The Dissolution and Calling of Parliament Bill – a return to constitutional normality?

Alison Young argues that the Dissolution and Calling of Parliament Bill transfers power from parliament to the government, and not to the people, and that it is wrong to place the blame for the extraordinary events of 2019 on the provisions of the Fixed-term Parliaments Act.

The Fixed-term Parliaments Act 2011 (FTPA) has not had a good press. So much so, that a promise to repeal the Act was included in the 2019 manifestos of both the Labour Party and the current Conservative government. However, as the second reading of its replacement, the Dissolution and Calling of Parliament Bill demonstrates, the apparent consensus ends there. There appeared to be two strong themes to the debate. First, how far does the FTPA’s replacement transfer power from parliament back to the government, or from parliament back to the people? Second, to what extent did the FTPA cause the difficulties – however defined – for the then Conservative minority government in 2019?

Turning back the clock

The FTPA placed the prerogative power of the dissolution of parliament on a statutory basis. It fixed the terms of the Westminster parliament to five years, setting the dates for general elections. It provided two ways in which parliament could be dissolved earlier. First, it was possible for two-thirds of the members of the House of Commons to vote in favour of an early parliamentary general election. Second, dissolution could occur following a vote of no confidence, if, within a two week period, it proved impossible to form a government which had received the backing of a vote of confidence from the House of Commons.

The Dissolution and Calling of Parliament Bill aims to return the Westminster parliament to the position prior to 2011. It repeals the FTPA (section 1) and ‘revives’ the prerogative power to dissolve parliament and to call a new parliament (section 2). However this is interpreted, it is clear that the bill’s intention is to ensure that parliament can be dissolved and recalled ‘as if the Fixed-term Parliaments Act 2011 had never been enacted’ (section 2). Fixed terms of five years are now replaced with a maximum five-year term (section 4). Moreover, the bill seeks to make the dissolution and calling of parliament non-justiciable (section 3) – arguably making the prerogative powers even less subject to judicial review than was the case prior to 2011.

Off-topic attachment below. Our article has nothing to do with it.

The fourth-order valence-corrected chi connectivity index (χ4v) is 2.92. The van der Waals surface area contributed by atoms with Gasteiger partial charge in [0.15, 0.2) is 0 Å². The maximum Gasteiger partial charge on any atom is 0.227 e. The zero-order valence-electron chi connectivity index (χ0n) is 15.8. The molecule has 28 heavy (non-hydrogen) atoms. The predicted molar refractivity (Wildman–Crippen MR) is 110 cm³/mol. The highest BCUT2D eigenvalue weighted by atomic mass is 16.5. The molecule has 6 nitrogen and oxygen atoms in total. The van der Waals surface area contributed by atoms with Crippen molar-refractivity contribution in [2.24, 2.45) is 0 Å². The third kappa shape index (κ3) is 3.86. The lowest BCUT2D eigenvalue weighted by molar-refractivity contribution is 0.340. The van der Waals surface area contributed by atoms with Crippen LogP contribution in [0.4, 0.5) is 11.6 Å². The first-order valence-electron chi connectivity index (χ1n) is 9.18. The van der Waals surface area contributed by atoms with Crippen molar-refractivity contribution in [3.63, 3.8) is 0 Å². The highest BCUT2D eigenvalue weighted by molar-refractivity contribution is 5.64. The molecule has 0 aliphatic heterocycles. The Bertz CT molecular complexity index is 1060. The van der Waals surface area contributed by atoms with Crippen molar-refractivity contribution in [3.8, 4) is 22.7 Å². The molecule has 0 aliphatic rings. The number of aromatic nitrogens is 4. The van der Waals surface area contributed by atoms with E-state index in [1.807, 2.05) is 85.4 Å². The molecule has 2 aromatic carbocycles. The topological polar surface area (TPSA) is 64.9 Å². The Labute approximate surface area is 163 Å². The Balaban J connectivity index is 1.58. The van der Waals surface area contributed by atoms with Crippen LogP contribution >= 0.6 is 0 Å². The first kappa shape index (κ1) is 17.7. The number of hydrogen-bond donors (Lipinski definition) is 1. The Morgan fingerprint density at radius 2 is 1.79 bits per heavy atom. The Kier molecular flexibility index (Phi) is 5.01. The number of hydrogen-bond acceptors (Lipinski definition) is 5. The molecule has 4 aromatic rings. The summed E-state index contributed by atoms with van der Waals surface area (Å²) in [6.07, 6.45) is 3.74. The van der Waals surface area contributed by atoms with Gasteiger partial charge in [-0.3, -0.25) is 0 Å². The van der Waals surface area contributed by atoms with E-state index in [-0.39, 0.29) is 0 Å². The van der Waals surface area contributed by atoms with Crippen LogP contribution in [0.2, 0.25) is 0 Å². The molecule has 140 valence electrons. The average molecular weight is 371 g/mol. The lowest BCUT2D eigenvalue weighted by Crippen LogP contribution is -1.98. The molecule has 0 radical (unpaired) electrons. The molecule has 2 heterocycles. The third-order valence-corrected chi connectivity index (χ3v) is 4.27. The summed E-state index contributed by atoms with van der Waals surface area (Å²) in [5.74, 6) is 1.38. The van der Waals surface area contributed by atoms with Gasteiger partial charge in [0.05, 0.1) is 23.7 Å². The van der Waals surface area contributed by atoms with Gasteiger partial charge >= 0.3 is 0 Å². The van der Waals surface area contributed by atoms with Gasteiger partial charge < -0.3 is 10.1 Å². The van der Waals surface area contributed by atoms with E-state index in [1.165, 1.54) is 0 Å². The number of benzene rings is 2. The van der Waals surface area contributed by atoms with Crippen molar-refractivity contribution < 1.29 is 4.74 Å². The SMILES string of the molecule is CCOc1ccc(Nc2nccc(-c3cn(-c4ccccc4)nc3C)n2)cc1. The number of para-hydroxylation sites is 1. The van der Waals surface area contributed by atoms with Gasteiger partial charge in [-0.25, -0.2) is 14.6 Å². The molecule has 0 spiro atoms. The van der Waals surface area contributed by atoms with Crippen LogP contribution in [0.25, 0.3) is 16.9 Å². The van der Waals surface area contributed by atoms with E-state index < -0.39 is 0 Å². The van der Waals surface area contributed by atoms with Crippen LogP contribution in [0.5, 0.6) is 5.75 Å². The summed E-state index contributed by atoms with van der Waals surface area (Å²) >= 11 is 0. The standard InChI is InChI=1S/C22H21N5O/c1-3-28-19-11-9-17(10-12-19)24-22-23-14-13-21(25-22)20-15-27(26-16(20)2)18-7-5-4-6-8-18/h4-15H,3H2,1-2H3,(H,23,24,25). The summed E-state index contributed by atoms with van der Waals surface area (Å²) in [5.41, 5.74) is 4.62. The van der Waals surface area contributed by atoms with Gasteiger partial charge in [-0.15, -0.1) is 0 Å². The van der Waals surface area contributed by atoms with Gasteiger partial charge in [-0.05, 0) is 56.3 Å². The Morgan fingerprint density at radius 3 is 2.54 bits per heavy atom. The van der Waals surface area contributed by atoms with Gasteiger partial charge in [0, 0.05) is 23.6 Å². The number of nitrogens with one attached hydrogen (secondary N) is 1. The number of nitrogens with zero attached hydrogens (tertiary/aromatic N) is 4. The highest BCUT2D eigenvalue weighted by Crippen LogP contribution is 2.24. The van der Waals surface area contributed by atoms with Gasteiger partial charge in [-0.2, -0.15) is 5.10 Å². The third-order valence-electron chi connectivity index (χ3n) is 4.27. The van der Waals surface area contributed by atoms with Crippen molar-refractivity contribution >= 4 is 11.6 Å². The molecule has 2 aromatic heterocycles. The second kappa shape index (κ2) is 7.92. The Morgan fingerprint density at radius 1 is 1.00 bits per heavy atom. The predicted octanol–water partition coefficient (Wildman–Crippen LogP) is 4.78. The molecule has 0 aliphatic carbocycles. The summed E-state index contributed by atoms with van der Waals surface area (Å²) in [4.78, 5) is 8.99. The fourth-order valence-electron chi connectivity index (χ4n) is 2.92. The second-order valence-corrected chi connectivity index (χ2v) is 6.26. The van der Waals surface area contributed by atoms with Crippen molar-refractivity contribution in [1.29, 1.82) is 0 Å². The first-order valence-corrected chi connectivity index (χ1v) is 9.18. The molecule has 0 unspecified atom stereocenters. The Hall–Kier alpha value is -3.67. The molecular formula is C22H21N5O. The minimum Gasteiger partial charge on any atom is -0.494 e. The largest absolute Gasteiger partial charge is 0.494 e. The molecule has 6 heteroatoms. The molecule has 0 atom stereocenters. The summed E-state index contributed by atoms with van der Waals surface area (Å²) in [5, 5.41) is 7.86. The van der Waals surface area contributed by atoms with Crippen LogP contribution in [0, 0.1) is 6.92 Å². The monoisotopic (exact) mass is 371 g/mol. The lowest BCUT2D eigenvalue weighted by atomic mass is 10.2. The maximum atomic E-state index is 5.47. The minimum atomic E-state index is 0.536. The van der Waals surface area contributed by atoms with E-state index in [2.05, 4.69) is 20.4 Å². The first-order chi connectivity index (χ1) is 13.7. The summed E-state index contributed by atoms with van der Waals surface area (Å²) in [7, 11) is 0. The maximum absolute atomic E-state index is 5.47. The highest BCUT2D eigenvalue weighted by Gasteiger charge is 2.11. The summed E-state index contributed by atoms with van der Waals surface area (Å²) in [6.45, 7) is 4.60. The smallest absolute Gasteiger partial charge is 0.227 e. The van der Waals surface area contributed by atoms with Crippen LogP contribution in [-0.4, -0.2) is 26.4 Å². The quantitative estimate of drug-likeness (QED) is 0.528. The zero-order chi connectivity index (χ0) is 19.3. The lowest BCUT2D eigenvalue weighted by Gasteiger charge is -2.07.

Continue reading

FTPA Joint Committee lays down marker for the future

The Fixed-term Parliaments Act 2011 placed a legal obligation on the Prime Minister to make arrangements for a committee to review the legislation before the end of 2020. That committee was duly created, and published its report last month. Robert Hazell and Meg Russell offer a summary of the committee’s report, which was rightly critical of the government’s draft repeal bill, but argue that the committee ‘ignored’ the weight of the evidence in some key areas.

On 24 March the parliamentary Joint Committee to review the Fixed-term Parliaments Act 2011 (FTPA) published its report. The committee was established last November under section 7 of the FTPA, which required the Prime Minister in 2020 to make arrangements for a committee to review the operation of the Act, and if appropriate to make recommendations for its amendment or repeal. The review was carried out by a Joint Committee composed of 14 MPs and six members of the House of Lords, and chaired by former Conservative Chief Whip Lord (Patrick) McLoughlin.

The government pre-empted the review by publishing a draft FTPA (Repeal) Bill a week after the committee was established. The Conservative and Labour manifestos in 2019 had both contained a commitment to get rid of the FTPA. As a result the committee focused a lot of attention on the government’s draft repeal bill. But the report devotes almost equal space to the FTPA and how it might be amended, in case parliament prefers to go down that route, now or in the future.